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The housing possessions backlog and Nightingale Courts: a simple solution?

Natalie Foster explores the potential role of ‘Nightingale Courts’ and extended operating hours in unclogging the housing possessions backlog – and ensuring that the wheels of justice keep turning.

Now that possession hearings have resumed, coupled with the expected relaxation of social distancing and the lifting of the work from home guidance from 19 July 2021, what can realistically be done to deal with the enormous backlog in the county courts?

Members of 42 Bedford Row’s housing team have been looking at some of the potential solutions. Read Catherine Urquhart's article, Can mediation solve the housing possessions backlog? This article examines whether the 'Nightingale Courts' can make a difference.

In March 2020, when the courts of England and Wales suspended all possession hearings and paused all eviction proceedings, no-one that worked within the system missed the significance of those steps: the pandemic was going to exacerbate the significant backlog that was already present, in county courts up and down the country. There was a particular impact on housing possession hearings that were frozen outright.

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On 19 July 2020, the government announced that it would be opening Nightingale Courts as part of its court recovery plan to address the impact of COVID-19 on the justice system. The Nightingale Courts were set to hear not just civil cases, but also family and tribunal work, as well as non-custodial criminal cases. The Government said that these courts would go some way to ease the pressure on the court system, and tackle the number of outstanding cases. It was part of the Government’s plan to ensure justice continued to be served throughout the pandemic.

When social distancing measures do end, whether as expected on 19 July 2021 or later, will the use of Nightingale Courts end too?

Thirty-one Nightingale Courts have been opened thus far; however, earlier this year, the Government revealed that – in more than a dozen of the locations hosting Nightingale Courts – the hire agreements would end in June 2021. Despite negotiated extensions, at least five Nightingale Courts have now closed, and HMCTS has said it will consider replacement venues in locations where ‘an operational need remains’.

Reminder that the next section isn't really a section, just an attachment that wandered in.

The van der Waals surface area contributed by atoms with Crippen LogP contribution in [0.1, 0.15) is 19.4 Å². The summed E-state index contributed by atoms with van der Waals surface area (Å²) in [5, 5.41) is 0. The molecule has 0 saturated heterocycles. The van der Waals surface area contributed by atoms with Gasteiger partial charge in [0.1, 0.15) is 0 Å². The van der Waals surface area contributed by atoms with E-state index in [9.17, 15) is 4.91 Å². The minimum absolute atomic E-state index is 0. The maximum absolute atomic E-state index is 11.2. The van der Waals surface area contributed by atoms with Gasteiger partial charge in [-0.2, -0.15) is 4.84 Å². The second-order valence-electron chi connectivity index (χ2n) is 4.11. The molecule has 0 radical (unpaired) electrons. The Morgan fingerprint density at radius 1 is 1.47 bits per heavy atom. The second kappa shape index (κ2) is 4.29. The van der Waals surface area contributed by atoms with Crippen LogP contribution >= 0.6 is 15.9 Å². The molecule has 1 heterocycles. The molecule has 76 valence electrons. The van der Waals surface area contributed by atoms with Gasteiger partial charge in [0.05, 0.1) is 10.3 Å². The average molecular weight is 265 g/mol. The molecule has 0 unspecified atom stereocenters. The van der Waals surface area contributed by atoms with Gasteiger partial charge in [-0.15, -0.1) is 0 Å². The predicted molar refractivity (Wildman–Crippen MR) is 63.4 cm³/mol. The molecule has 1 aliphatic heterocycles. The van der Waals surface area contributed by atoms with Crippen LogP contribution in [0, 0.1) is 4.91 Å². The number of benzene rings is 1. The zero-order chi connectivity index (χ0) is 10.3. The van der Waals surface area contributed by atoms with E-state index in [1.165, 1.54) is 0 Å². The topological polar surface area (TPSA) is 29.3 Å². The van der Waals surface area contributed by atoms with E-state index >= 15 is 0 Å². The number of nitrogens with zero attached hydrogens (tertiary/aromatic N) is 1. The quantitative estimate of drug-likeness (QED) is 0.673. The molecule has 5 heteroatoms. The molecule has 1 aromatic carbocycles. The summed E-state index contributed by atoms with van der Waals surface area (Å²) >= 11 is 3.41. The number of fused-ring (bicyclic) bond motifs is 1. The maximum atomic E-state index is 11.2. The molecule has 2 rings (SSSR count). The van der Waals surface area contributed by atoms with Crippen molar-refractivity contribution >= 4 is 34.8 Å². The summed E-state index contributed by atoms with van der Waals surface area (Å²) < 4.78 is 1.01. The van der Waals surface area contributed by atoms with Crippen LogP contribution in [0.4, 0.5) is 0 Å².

Well… this could be an opportunity for HMCTS to utilise this service for one of the worst-affected parts of the county court system: possession hearings.

Bar Council chair Derek Sweeting QC has said: “Unless the Government urgently commits to long term and sustained investment in the courts and the wider justice system, the number of cases stuck in the courts will continue to rise. Behind every number in this backlog are victims of crime, defendants, witnesses and their families, putting their lives on hold while they wait years to see justice done.”

There is an opportunity for some Nightingale Courts to be used exclusively for possession hearings. They could be specialist centres, with dedicated duty housing officers present to assist landlords and tenants, where necessary. These courts could be used in conjunction with the provisions already applied in county courts across the country.

In the same way that there are specially trained magistrates that sit in the family court and magistrates’ courts, there is a real opportunity for magistrates to be used at Nightingale Courts: to deal with Review Hearings, case management hearings, and other first return listings.

Magistrates or judges could deal with Review Hearings exclusively from these centres, and then all first listing appointments could be heard at one of these centres, in London, Manchester, Liverpool et al.  This would streamline the process and provide consistency in the approach taken by the courts to the administration and initial listing of these possession cases.

The former Law Society president David Greene recently said: “It is also vital the Government does not impose any artificial restriction on the number of judicial sitting days, as happened prior to the pandemic, as this was a significant contributor to the current backlog. If court rooms are available, the government must fund the judges to sit in them.”  

There is also the possibility of introducing ‘Extended Operating Hours’ for possession hearings in Nightingale Courts: early sittings from 8am to 10:30am, and/or late sittings from 4:30pm to 7pm.  A pilot began for extended court hours in September 2019, and there may be a case for its introduction more widely, for a temporary period, to clear some of the backlog – especially if the early and late sitting are conducted remotely.

Without touching too much of a sore point, it is fair to say that Extended Opening Hours remain largely unpopular amongst practitioners.

Whatever happens, there are undoubtedly a variety of quite simple measures, which HMCTS may take in order to tackle the backlog – first among them being to continue the use of Nightingale Courts.  We will soon see which measures survive the lockdowns.

Natalie Foster is a barrister at 42 Bedford Row.

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